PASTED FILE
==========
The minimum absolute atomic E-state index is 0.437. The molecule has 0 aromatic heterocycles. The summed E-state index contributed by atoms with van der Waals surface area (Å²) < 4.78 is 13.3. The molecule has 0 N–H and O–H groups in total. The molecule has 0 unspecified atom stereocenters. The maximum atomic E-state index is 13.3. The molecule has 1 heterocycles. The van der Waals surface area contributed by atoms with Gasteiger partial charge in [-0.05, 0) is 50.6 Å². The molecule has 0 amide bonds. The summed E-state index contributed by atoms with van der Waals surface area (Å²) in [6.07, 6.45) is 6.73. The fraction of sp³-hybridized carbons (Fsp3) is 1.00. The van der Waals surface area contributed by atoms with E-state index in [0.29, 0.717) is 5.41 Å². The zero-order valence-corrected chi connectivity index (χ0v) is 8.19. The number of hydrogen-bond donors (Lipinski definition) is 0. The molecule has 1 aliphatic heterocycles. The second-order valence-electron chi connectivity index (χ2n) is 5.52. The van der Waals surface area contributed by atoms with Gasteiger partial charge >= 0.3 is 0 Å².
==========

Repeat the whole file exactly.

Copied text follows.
The minimum absolute atomic E-state index is 0.437. The molecule has 0 aromatic heterocycles. The summed E-state index contributed by atoms with van der Waals surface area (Å²) < 4.78 is 13.3. The molecule has 0 N–H and O–H groups in total. The molecule has 0 unspecified atom stereocenters. The maximum atomic E-state index is 13.3. The molecule has 1 heterocycles. The van der Waals surface area contributed by atoms with Gasteiger partial charge in [-0.05, 0) is 50.6 Å². The molecule has 0 amide bonds. The summed E-state index contributed by atoms with van der Waals surface area (Å²) in [6.07, 6.45) is 6.73. The fraction of sp³-hybridized carbons (Fsp3) is 1.00. The van der Waals surface area contributed by atoms with E-state index in [0.29, 0.717) is 5.41 Å². The zero-order valence-corrected chi connectivity index (χ0v) is 8.19. The number of hydrogen-bond donors (Lipinski definition) is 0. The molecule has 1 aliphatic heterocycles. The second-order valence-electron chi connectivity index (χ2n) is 5.52. The van der Waals surface area contributed by atoms with Gasteiger partial charge >= 0.3 is 0 Å².